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Opinion: Breonna Taylor settlement is not close to justice

September 15, 2020. Summarized by summa-bot.

Nothing will bring Taylor, by all accounts a shining ray of light, back to life -- or make her family and loved ones whole, writes Jill Filipovic. But the officers who killed her -- not the city -- can be held personally accountable, to restore a modicum of trust between the police and the public for whom they work.

(CNN)On Tuesday, the City of Louisville, Kentucky, finally settled a wrongful death lawsuit in the killing of Breonna Taylor, a 26-year-old EMT shot dead in her own house by police officers who entered on a no-knock warrant.

The settlement is for $12 million, every penny of which Taylor's family deserves, and not a single cent of which will bring her back.

Taylor was killed March 13 after plainclothes officers burst through her front door in the middle of the night.

He hit a police officer in the thigh.

Police responded with a spray of bullets, killing Taylor.

(One who heard the raid as it happened said he heard the officers say "police" once. ) An ambulance should have been on standby during the raid; the police had told it to leave.

As part of the settlement, the City of Louisville has pledged to exercise greater oversight on officers carrying out search warrants.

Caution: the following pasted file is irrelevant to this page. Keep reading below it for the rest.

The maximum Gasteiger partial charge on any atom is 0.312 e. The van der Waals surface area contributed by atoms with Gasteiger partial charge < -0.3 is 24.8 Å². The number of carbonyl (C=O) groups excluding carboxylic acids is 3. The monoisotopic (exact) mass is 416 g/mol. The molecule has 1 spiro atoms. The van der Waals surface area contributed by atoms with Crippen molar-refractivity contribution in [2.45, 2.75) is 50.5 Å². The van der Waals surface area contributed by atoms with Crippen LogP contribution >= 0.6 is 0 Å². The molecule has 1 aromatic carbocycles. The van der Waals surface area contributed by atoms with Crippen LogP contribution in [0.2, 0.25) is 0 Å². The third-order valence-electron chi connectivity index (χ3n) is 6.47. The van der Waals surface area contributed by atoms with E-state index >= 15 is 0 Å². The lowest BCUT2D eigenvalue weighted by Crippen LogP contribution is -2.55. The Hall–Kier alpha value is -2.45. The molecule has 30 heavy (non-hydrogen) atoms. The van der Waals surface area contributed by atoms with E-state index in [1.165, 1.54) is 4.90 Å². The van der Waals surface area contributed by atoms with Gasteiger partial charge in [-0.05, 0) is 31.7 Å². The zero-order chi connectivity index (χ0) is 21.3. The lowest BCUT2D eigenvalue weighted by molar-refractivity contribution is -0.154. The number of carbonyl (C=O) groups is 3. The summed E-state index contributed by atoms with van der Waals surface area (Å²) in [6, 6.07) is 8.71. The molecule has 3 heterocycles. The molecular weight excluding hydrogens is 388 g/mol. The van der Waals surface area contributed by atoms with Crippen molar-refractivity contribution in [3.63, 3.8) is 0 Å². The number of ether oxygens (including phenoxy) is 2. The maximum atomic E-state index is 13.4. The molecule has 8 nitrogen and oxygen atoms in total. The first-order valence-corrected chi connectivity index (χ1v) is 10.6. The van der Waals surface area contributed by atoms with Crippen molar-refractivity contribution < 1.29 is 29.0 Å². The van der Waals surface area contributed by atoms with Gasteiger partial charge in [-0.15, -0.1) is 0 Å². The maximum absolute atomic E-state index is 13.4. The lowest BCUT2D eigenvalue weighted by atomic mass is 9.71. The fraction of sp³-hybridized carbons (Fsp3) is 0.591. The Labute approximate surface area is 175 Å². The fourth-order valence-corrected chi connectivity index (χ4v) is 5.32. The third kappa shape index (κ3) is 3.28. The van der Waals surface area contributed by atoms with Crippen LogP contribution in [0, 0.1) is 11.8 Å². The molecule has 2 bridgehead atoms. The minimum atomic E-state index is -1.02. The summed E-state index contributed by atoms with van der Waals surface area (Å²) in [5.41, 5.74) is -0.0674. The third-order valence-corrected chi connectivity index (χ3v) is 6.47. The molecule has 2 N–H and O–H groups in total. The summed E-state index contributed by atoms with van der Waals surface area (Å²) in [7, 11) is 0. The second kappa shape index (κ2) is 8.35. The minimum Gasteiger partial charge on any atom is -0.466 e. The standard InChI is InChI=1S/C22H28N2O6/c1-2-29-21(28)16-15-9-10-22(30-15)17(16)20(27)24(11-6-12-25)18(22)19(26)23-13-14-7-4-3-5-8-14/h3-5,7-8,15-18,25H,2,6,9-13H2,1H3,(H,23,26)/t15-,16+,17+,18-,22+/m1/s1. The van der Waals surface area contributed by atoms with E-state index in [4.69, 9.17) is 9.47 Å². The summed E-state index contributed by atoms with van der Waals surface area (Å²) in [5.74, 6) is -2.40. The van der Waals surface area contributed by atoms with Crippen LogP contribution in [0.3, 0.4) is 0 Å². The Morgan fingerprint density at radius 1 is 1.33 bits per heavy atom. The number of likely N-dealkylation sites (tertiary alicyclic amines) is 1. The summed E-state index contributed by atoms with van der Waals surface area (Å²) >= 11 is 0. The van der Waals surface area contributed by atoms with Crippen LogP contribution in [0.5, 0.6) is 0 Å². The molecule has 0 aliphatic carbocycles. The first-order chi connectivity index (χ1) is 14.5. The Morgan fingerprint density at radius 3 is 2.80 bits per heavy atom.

But it's the city that's paying (not the police officers who shot Taylor or their supervisors) -- and that usually means the taxpayers and other citizens.

And even with the wrongful death settlement, the police and the city admit no wrongdoing in Taylor's death.

But it should be coming from the officers whose negligence, carelessness, and cowardice caused her death, not just the people of Louisville, to whom they are supposed to be accountable.

And even a settlement paid from officers' pockets wouldn't be enough.

Advocates are rightly calling for the officers to face criminal charges.

At the very least, justice for Breonna Taylor would mean Hankison facing the justice system.

Police officers pledge to uphold the law.

But a transparent process of holding the officers who killed her accountable would at least begin to restore a modicum of trust between the police and the public for whom they work.

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